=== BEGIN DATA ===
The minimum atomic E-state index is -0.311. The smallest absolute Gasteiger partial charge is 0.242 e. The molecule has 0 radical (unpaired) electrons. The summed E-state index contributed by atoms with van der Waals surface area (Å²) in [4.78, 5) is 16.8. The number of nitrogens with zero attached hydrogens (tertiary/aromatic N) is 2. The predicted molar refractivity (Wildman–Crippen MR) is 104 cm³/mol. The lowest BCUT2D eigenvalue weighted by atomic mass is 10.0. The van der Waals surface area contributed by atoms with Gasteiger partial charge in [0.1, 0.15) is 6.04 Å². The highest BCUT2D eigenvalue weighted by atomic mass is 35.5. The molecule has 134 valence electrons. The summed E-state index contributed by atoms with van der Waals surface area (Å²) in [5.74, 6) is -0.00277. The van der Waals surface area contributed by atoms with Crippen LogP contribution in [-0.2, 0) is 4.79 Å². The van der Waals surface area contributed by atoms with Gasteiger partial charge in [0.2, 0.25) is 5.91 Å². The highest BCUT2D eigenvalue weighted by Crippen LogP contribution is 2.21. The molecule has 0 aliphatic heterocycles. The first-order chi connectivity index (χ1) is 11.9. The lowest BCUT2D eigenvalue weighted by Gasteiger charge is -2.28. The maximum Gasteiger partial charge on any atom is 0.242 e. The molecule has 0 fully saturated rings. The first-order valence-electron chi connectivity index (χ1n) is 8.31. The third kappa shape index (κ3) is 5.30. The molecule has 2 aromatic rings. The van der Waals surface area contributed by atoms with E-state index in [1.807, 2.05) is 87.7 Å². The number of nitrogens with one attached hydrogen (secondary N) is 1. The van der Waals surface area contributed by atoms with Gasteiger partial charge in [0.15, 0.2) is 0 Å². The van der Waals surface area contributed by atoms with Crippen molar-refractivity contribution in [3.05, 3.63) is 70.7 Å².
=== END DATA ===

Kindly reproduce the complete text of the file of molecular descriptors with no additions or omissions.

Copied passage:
The minimum atomic E-state index is -0.311. The smallest absolute Gasteiger partial charge is 0.242 e. The molecule has 0 radical (unpaired) electrons. The summed E-state index contributed by atoms with van der Waals surface area (Å²) in [4.78, 5) is 16.8. The number of nitrogens with zero attached hydrogens (tertiary/aromatic N) is 2. The predicted molar refractivity (Wildman–Crippen MR) is 104 cm³/mol. The lowest BCUT2D eigenvalue weighted by atomic mass is 10.0. The van der Waals surface area contributed by atoms with Gasteiger partial charge in [0.1, 0.15) is 6.04 Å². The highest BCUT2D eigenvalue weighted by atomic mass is 35.5. The molecule has 134 valence electrons. The summed E-state index contributed by atoms with van der Waals surface area (Å²) in [5.74, 6) is -0.00277. The van der Waals surface area contributed by atoms with Crippen LogP contribution in [-0.2, 0) is 4.79 Å². The van der Waals surface area contributed by atoms with Gasteiger partial charge in [0.2, 0.25) is 5.91 Å². The highest BCUT2D eigenvalue weighted by Crippen LogP contribution is 2.21. The molecule has 0 aliphatic heterocycles. The first-order chi connectivity index (χ1) is 11.9. The lowest BCUT2D eigenvalue weighted by Gasteiger charge is -2.28. The maximum Gasteiger partial charge on any atom is 0.242 e. The molecule has 0 fully saturated rings. The first-order valence-electron chi connectivity index (χ1n) is 8.31. The third kappa shape index (κ3) is 5.30. The molecule has 2 aromatic rings. The van der Waals surface area contributed by atoms with E-state index in [1.807, 2.05) is 87.7 Å². The number of nitrogens with one attached hydrogen (secondary N) is 1. The van der Waals surface area contributed by atoms with Gasteiger partial charge in [0.15, 0.2) is 0 Å². The van der Waals surface area contributed by atoms with Crippen molar-refractivity contribution in [3.05, 3.63) is 70.7 Å².